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October 09, 2008


Fat City Citizen

The City's story on this is just a little dishonest. Everyone else that has really looked at siting the maintenance facility has strongly recommended against anywhere in Inner Belt, and in favor of a location on or adjacent to the existing Boston Engine Terminal (the big blue building) just a few hundred yards away.

Far from reluctantly accepting the facility and then making the best of it by selling the air rights for a stadium, it seems that pushing the stadium plan forward is the City's top priority, and the need for a Green Line maintenance facility just provides cover.

Perhaps most important, the MBTA facility would justify taking the private properties needed for the stadium, which wouldn't be legally or politically acceptable if openly done to benefit Kraft.

Editor's Note (JN): The (new) Somerville News website is up - you can comment on stories over there.


Somebody should flat-out tell Kraft to build his soccer-specific playpen adjacent to Gillette Stadium on land he already owns in Foxboro. If Foxboro is good enough for the Patriots and Kraft's Patriot Place mini-mall, than it is good enough for the Revolution. Somerville needs commercial development that amounts to more than a stadium that will primarily hire seasonal, part-time, minimum wage-earning ticket-takers, drink-slingers and hot dog-grillers for approximately 50 out of the 365 days in the year.

Moreover, Alderman White and Chamber of Commerce President Mackey have legitimate concerns about the alleged "independence" of the study of the best development plan for the Inner Belt district, given that the plan has been partially funded - to the tune of $200,000 - by the very same people who wish to build a soccer-specific stadium in the area: the Krafts. "Biased" doesn't begin to describe how skewed the findings of the Kraft-financed study are likely to be.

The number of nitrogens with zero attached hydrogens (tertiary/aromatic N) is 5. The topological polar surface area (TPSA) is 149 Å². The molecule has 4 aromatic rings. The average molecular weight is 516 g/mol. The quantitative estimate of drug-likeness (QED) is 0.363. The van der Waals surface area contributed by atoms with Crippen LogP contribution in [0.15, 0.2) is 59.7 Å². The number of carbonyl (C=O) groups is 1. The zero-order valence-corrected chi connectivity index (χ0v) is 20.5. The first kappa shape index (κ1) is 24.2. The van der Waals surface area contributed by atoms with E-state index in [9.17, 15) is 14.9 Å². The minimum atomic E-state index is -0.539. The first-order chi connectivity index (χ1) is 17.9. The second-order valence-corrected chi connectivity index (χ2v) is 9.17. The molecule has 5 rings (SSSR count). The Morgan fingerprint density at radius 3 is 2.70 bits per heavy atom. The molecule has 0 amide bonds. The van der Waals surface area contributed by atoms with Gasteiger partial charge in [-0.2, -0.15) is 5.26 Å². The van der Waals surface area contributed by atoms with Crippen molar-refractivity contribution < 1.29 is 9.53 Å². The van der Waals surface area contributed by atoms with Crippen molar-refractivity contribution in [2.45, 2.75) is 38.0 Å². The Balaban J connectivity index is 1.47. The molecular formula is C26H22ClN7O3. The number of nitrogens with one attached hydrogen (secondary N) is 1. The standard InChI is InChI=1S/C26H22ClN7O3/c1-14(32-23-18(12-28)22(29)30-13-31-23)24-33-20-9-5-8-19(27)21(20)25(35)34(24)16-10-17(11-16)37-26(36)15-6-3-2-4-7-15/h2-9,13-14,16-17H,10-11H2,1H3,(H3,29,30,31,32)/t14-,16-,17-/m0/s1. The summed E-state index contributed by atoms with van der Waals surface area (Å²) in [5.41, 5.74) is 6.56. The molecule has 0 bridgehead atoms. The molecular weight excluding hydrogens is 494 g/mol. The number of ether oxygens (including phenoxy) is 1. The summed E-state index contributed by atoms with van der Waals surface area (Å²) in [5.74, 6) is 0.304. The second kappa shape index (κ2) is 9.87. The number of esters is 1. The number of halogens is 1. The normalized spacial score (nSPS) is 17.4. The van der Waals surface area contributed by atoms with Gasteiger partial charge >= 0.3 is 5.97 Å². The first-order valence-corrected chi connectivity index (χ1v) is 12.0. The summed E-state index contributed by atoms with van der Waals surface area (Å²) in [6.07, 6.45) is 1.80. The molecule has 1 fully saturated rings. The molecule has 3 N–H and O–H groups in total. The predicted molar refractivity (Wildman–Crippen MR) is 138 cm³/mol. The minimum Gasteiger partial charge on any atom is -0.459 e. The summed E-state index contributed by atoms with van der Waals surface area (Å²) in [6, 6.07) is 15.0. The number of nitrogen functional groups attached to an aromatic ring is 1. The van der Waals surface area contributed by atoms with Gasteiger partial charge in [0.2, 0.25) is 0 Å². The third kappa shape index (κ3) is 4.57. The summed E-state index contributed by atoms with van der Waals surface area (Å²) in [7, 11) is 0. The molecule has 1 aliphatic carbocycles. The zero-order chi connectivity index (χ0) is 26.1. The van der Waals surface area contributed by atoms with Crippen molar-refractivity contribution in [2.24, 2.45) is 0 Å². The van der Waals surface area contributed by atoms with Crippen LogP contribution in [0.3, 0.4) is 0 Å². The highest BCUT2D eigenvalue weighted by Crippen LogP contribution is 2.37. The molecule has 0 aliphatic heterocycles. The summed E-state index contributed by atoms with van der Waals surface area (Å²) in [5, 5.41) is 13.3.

Mayor Curtatone is poised to sell-out the City of Somerville to outside interests. Worse, he's apparently willing to do so behind closed doors. Here's hoping that more local political and business leaders - as well as Somerville residents - raise their voices in indignation against the too-cozy dealings between Mayor Curtatone and the Kraft Group.

Editor's Note (JN): The (new) Somerville News website is up - you can comment on stories over there.


Anyone who is trumpeting construction of a soccer-specific stadium in Somerville's Inner Belt area as a catalyst for further economic development should take a long, hard look at what has transpired in the neighborhood surrounding Nationals Park in Washington, DC.

Nationals Park - home of Major League Baseball's Washington Nationals - was billed as an economic development engine for the largely run-down DC neighborhood in which it was built. Such development hasn't taken place.

Buildings surrounding the ballpark - both pre-existing structures and those newly-built by Lerner Enterprises, owners of the baseball team - remain empty. Construction and renovation of additional buildings has been put on hold because developers can't secure financing without leases in place, leases that aren't forthcoming. Lots next to the ballpark look to remain empty for the forseeable future.

At the end of the day, the D.C. Council's grand plans for a a mixed-use district of entertainment, retail and office components anchored by the 81 home dates of a Major League Baseball team have not been realized.

Take heed, Somerville.

Editor's Note (JN): The (new) Somerville News website is up - you can comment on stories over there.

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